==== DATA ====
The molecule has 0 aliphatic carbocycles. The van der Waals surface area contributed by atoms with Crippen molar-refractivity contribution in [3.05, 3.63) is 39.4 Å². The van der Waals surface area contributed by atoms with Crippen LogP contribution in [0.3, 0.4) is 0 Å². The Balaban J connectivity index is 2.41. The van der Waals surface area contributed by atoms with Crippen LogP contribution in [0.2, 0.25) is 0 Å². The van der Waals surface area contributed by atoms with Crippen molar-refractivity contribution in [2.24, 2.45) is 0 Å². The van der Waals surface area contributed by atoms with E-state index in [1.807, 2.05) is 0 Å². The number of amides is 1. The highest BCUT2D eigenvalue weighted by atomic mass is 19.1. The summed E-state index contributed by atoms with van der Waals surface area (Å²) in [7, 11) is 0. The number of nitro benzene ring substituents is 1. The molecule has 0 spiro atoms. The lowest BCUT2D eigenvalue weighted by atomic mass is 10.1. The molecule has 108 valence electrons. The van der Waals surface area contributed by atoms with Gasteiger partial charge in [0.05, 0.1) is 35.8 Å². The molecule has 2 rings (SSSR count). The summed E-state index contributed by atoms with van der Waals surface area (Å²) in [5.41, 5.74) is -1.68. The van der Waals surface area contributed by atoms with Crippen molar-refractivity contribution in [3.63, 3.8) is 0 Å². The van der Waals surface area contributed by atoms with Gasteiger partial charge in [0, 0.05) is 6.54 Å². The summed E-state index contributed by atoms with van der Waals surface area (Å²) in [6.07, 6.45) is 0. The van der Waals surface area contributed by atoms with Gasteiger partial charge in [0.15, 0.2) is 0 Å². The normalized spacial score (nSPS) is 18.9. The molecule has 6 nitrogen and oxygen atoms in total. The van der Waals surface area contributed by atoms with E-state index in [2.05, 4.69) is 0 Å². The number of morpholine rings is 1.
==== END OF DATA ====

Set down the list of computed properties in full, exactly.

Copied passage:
The molecule has 0 aliphatic carbocycles. The van der Waals surface area contributed by atoms with Crippen molar-refractivity contribution in [3.05, 3.63) is 39.4 Å². The van der Waals surface area contributed by atoms with Crippen LogP contribution in [0.3, 0.4) is 0 Å². The Balaban J connectivity index is 2.41. The van der Waals surface area contributed by atoms with Crippen LogP contribution in [0.2, 0.25) is 0 Å². The van der Waals surface area contributed by atoms with Crippen molar-refractivity contribution in [2.24, 2.45) is 0 Å². The van der Waals surface area contributed by atoms with E-state index in [1.807, 2.05) is 0 Å². The number of amides is 1. The highest BCUT2D eigenvalue weighted by atomic mass is 19.1. The summed E-state index contributed by atoms with van der Waals surface area (Å²) in [7, 11) is 0. The number of nitro benzene ring substituents is 1. The molecule has 0 spiro atoms. The lowest BCUT2D eigenvalue weighted by atomic mass is 10.1. The molecule has 108 valence electrons. The van der Waals surface area contributed by atoms with Gasteiger partial charge in [0.05, 0.1) is 35.8 Å². The molecule has 2 rings (SSSR count). The summed E-state index contributed by atoms with van der Waals surface area (Å²) in [5.41, 5.74) is -1.68. The van der Waals surface area contributed by atoms with Crippen molar-refractivity contribution in [3.63, 3.8) is 0 Å². The van der Waals surface area contributed by atoms with Gasteiger partial charge in [0, 0.05) is 6.54 Å². The summed E-state index contributed by atoms with van der Waals surface area (Å²) in [6.07, 6.45) is 0. The van der Waals surface area contributed by atoms with Gasteiger partial charge in [0.15, 0.2) is 0 Å². The normalized spacial score (nSPS) is 18.9. The molecule has 6 nitrogen and oxygen atoms in total. The van der Waals surface area contributed by atoms with E-state index in [2.05, 4.69) is 0 Å². The number of morpholine rings is 1.